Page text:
Bobby Harrison and Adam Ganucheau/Mississippi Today
Rep. Kathy Sykes, D-Jackson, left, asks Rep. Trey Lamar, R-Senatobia, a question concerning infrastructure during a special session of the Legislature at the Capitol in Jackson Monday, August 27, 2018. Credit: Eric J. Shelton, Mississippi Today/ Report for America
A white supermajority of the Mississippi House voted after an intense, four-plus hour debate to create a separate court system and an expanded police force within the city of Jackson — the Blackest city in America — that would be appointed completely by white state officials.
If House Bill 1020 becomes law later this session, the white chief justice of the Mississippi Supreme Court would appoint two judges to oversee a new district within the city — one that includes all of the city’s majority-white neighborhoods, among other areas. The white state attorney general would appoint four prosecutors, a court clerk, and four public defenders for the new district. The white state public safety commissioner would oversee an expanded Capitol Police force, run currently by a white chief.
The appointments by state officials would occur in lieu of judges and prosecutors being elected by the local residents of Jackson and Hinds County — as is the case in every other municipality and county in the state.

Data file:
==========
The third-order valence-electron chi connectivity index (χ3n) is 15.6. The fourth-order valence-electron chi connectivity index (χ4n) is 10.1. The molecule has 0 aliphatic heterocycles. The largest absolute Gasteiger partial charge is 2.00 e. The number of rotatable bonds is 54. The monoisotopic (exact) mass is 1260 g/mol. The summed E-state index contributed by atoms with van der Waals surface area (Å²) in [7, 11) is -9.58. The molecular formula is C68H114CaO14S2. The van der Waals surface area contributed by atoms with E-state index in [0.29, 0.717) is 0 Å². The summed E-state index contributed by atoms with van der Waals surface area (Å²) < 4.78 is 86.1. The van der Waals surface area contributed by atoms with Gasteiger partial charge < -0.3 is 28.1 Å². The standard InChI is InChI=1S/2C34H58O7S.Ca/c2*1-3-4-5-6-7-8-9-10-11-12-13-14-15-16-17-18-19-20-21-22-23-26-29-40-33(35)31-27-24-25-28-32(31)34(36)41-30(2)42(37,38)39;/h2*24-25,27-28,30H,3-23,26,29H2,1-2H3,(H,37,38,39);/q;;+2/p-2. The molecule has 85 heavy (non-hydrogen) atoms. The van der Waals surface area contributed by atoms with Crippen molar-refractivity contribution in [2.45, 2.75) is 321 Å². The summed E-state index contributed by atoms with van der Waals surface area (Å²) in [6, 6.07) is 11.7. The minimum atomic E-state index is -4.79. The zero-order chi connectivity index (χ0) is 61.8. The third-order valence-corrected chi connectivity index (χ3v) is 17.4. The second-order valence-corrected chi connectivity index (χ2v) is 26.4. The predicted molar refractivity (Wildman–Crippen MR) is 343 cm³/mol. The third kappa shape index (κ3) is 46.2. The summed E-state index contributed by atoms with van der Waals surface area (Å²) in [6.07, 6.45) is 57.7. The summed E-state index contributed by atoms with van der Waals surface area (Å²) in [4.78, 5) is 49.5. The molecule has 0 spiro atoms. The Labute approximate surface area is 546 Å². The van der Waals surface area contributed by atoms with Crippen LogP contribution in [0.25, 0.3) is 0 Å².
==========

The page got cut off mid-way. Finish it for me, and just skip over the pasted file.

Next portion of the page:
Mississippi’s capital city is 80% Black and home to a higher percentage of Black residents than any major American city. Mississippi’s Legislature is thoroughly controlled by white Republicans, who have redrawn districts over the past 30 years to ensure they can pass any bill without a single Democratic vote. Every legislative Republican is white, and most Democrats are Black.
After thorough and passionate dissent from Black members of the House, the bill passed 76-38 Tuesday primarily along party lines. Two Black member of the House — Rep. Cedric Burnett, a Democrat from Tunica, and Angela Cockerham, an independent from Magnolia — voted for the measure. All but one lawmaker representing the city of Jackson — Rep. Shanda Yates, a white independent — opposed the bill.
“Only in Mississippi would we have a bill like this … where we say solving the problem requires removing the vote from Black people,” Rep. Ed Blackmon, a Democrat from Canton, said while pleading with his colleagues to oppose the measure.
For most of the debate, Jackson Mayor Chokwe Antar Lumumba — who has been publicly chided by the white Republicans who lead the Legislature — looked down on the House chamber from the gallery. Lumumba accused the Legislature earlier this year of practicing “plantation politics” in terms of its treatment of Jackson, and of the bill that passed Tuesday, he said: “It reminds me of apartheid.”
Hinds County Circuit Judge Adrienne Wooten, who served in the House before being elected judge and would be one of the existing judges to lose jurisdiction under this House proposal, also watched the debate.